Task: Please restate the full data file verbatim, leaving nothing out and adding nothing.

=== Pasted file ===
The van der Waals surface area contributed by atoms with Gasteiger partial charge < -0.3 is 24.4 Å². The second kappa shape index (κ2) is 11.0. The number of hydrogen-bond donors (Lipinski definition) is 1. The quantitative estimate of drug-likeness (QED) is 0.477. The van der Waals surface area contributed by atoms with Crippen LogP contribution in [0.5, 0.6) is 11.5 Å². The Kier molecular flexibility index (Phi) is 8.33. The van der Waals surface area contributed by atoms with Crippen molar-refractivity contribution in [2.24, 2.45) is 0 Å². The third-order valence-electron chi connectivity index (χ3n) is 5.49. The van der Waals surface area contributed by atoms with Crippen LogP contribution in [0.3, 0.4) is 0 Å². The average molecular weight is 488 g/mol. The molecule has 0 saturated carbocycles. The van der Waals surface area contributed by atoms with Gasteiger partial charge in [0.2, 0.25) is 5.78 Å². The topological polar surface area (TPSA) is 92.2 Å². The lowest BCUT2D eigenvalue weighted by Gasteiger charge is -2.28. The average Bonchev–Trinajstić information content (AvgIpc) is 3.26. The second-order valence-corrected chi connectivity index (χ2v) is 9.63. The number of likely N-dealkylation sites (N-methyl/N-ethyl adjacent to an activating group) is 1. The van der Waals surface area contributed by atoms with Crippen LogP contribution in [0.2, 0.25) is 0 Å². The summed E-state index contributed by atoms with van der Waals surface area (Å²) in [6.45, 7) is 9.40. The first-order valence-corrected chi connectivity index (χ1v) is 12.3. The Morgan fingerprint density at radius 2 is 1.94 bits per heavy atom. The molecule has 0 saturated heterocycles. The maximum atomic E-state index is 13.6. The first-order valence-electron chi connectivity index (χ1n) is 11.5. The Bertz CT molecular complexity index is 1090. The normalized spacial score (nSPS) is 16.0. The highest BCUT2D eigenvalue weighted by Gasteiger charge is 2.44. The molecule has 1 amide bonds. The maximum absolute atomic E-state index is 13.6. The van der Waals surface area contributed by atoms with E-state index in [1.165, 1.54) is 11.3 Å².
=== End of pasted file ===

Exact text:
The van der Waals surface area contributed by atoms with Gasteiger partial charge < -0.3 is 24.4 Å². The second kappa shape index (κ2) is 11.0. The number of hydrogen-bond donors (Lipinski definition) is 1. The quantitative estimate of drug-likeness (QED) is 0.477. The van der Waals surface area contributed by atoms with Crippen LogP contribution in [0.5, 0.6) is 11.5 Å². The Kier molecular flexibility index (Phi) is 8.33. The van der Waals surface area contributed by atoms with Crippen molar-refractivity contribution in [2.24, 2.45) is 0 Å². The third-order valence-electron chi connectivity index (χ3n) is 5.49. The van der Waals surface area contributed by atoms with Crippen LogP contribution in [0.3, 0.4) is 0 Å². The average molecular weight is 488 g/mol. The molecule has 0 saturated carbocycles. The van der Waals surface area contributed by atoms with Gasteiger partial charge in [0.2, 0.25) is 5.78 Å². The topological polar surface area (TPSA) is 92.2 Å². The lowest BCUT2D eigenvalue weighted by Gasteiger charge is -2.28. The average Bonchev–Trinajstić information content (AvgIpc) is 3.26. The second-order valence-corrected chi connectivity index (χ2v) is 9.63. The number of likely N-dealkylation sites (N-methyl/N-ethyl adjacent to an activating group) is 1. The van der Waals surface area contributed by atoms with Crippen LogP contribution in [0.2, 0.25) is 0 Å². The summed E-state index contributed by atoms with van der Waals surface area (Å²) in [6.45, 7) is 9.40. The first-order valence-corrected chi connectivity index (χ1v) is 12.3. The Morgan fingerprint density at radius 2 is 1.94 bits per heavy atom. The molecule has 0 saturated heterocycles. The maximum atomic E-state index is 13.6. The first-order valence-electron chi connectivity index (χ1n) is 11.5. The Bertz CT molecular complexity index is 1090. The normalized spacial score (nSPS) is 16.0. The highest BCUT2D eigenvalue weighted by Gasteiger charge is 2.44. The molecule has 1 amide bonds. The maximum absolute atomic E-state index is 13.6. The van der Waals surface area contributed by atoms with E-state index in [1.165, 1.54) is 11.3 Å².